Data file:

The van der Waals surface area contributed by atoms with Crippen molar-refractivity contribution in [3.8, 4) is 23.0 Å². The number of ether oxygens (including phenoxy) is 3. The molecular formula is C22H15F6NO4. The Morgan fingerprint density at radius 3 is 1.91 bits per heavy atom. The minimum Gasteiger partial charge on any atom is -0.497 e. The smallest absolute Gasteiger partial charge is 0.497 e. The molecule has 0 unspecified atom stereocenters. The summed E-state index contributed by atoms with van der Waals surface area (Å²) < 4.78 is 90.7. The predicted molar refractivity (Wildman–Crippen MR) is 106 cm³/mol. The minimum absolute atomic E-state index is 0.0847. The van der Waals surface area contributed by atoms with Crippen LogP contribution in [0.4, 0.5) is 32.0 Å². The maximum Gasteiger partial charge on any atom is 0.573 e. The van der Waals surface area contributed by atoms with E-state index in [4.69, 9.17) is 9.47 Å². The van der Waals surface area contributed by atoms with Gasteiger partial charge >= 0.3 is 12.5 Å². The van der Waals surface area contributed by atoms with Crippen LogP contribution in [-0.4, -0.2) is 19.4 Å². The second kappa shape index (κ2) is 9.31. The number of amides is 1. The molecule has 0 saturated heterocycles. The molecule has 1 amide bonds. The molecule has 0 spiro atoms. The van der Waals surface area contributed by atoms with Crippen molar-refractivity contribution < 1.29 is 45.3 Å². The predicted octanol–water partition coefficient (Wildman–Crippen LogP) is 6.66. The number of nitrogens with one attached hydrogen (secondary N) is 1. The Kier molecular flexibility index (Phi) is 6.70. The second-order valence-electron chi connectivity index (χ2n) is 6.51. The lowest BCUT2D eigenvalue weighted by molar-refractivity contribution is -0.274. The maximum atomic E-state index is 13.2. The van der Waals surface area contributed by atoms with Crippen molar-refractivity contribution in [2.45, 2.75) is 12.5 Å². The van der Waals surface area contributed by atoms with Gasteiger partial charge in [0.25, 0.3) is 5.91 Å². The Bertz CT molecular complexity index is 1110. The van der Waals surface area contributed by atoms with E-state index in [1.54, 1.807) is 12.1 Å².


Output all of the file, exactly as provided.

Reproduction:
The van der Waals surface area contributed by atoms with Crippen molar-refractivity contribution in [3.8, 4) is 23.0 Å². The number of ether oxygens (including phenoxy) is 3. The molecular formula is C22H15F6NO4. The Morgan fingerprint density at radius 3 is 1.91 bits per heavy atom. The minimum Gasteiger partial charge on any atom is -0.497 e. The smallest absolute Gasteiger partial charge is 0.497 e. The molecule has 0 unspecified atom stereocenters. The summed E-state index contributed by atoms with van der Waals surface area (Å²) < 4.78 is 90.7. The predicted molar refractivity (Wildman–Crippen MR) is 106 cm³/mol. The minimum absolute atomic E-state index is 0.0847. The van der Waals surface area contributed by atoms with Crippen LogP contribution in [0.4, 0.5) is 32.0 Å². The maximum Gasteiger partial charge on any atom is 0.573 e. The van der Waals surface area contributed by atoms with E-state index in [4.69, 9.17) is 9.47 Å². The van der Waals surface area contributed by atoms with Gasteiger partial charge >= 0.3 is 12.5 Å². The van der Waals surface area contributed by atoms with Crippen LogP contribution in [-0.4, -0.2) is 19.4 Å². The second kappa shape index (κ2) is 9.31. The number of amides is 1. The molecule has 0 saturated heterocycles. The molecule has 1 amide bonds. The molecule has 0 spiro atoms. The van der Waals surface area contributed by atoms with Crippen molar-refractivity contribution < 1.29 is 45.3 Å². The predicted octanol–water partition coefficient (Wildman–Crippen LogP) is 6.66. The number of nitrogens with one attached hydrogen (secondary N) is 1. The Kier molecular flexibility index (Phi) is 6.70. The second-order valence-electron chi connectivity index (χ2n) is 6.51. The lowest BCUT2D eigenvalue weighted by molar-refractivity contribution is -0.274. The maximum atomic E-state index is 13.2. The van der Waals surface area contributed by atoms with Crippen molar-refractivity contribution in [2.45, 2.75) is 12.5 Å². The van der Waals surface area contributed by atoms with Gasteiger partial charge in [0.25, 0.3) is 5.91 Å². The Bertz CT molecular complexity index is 1110. The van der Waals surface area contributed by atoms with E-state index in [1.54, 1.807) is 12.1 Å².